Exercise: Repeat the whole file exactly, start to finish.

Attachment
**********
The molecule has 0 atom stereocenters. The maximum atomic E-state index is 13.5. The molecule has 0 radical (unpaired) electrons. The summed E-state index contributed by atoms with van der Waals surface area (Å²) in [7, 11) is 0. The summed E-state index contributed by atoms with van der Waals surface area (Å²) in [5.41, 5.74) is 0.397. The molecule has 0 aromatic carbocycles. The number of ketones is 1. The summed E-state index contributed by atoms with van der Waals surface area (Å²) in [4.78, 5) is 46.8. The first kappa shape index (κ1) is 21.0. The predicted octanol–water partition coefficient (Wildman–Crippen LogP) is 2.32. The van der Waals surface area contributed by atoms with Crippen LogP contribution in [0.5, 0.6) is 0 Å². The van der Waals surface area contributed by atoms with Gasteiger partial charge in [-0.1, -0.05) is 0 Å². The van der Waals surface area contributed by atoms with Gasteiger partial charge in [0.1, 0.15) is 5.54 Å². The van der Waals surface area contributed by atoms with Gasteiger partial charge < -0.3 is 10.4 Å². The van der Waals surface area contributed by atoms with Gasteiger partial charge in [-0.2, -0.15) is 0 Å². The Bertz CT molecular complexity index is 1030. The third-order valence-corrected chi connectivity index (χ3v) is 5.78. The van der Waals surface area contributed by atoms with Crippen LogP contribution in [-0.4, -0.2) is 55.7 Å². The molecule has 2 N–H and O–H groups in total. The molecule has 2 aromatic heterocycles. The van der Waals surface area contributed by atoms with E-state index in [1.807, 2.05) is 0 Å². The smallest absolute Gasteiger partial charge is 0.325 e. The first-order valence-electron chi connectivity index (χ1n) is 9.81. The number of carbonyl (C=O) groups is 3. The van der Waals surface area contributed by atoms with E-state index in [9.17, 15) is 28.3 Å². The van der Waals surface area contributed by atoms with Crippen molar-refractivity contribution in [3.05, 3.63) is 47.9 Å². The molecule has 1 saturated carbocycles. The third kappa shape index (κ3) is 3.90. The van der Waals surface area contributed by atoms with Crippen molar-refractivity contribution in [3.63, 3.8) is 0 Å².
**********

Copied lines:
The molecule has 0 atom stereocenters. The maximum atomic E-state index is 13.5. The molecule has 0 radical (unpaired) electrons. The summed E-state index contributed by atoms with van der Waals surface area (Å²) in [7, 11) is 0. The summed E-state index contributed by atoms with van der Waals surface area (Å²) in [5.41, 5.74) is 0.397. The molecule has 0 aromatic carbocycles. The number of ketones is 1. The summed E-state index contributed by atoms with van der Waals surface area (Å²) in [4.78, 5) is 46.8. The first kappa shape index (κ1) is 21.0. The predicted octanol–water partition coefficient (Wildman–Crippen LogP) is 2.32. The van der Waals surface area contributed by atoms with Crippen LogP contribution in [0.5, 0.6) is 0 Å². The van der Waals surface area contributed by atoms with Gasteiger partial charge in [-0.1, -0.05) is 0 Å². The van der Waals surface area contributed by atoms with Gasteiger partial charge in [0.1, 0.15) is 5.54 Å². The van der Waals surface area contributed by atoms with Gasteiger partial charge < -0.3 is 10.4 Å². The van der Waals surface area contributed by atoms with Gasteiger partial charge in [-0.2, -0.15) is 0 Å². The Bertz CT molecular complexity index is 1030. The third-order valence-corrected chi connectivity index (χ3v) is 5.78. The van der Waals surface area contributed by atoms with Crippen LogP contribution in [-0.4, -0.2) is 55.7 Å². The molecule has 2 N–H and O–H groups in total. The molecule has 2 aromatic heterocycles. The van der Waals surface area contributed by atoms with E-state index in [1.807, 2.05) is 0 Å². The smallest absolute Gasteiger partial charge is 0.325 e. The first-order valence-electron chi connectivity index (χ1n) is 9.81. The number of carbonyl (C=O) groups is 3. The van der Waals surface area contributed by atoms with E-state index in [9.17, 15) is 28.3 Å². The van der Waals surface area contributed by atoms with Crippen molar-refractivity contribution in [3.05, 3.63) is 47.9 Å². The molecule has 1 saturated carbocycles. The third kappa shape index (κ3) is 3.90. The van der Waals surface area contributed by atoms with Crippen molar-refractivity contribution in [3.63, 3.8) is 0 Å².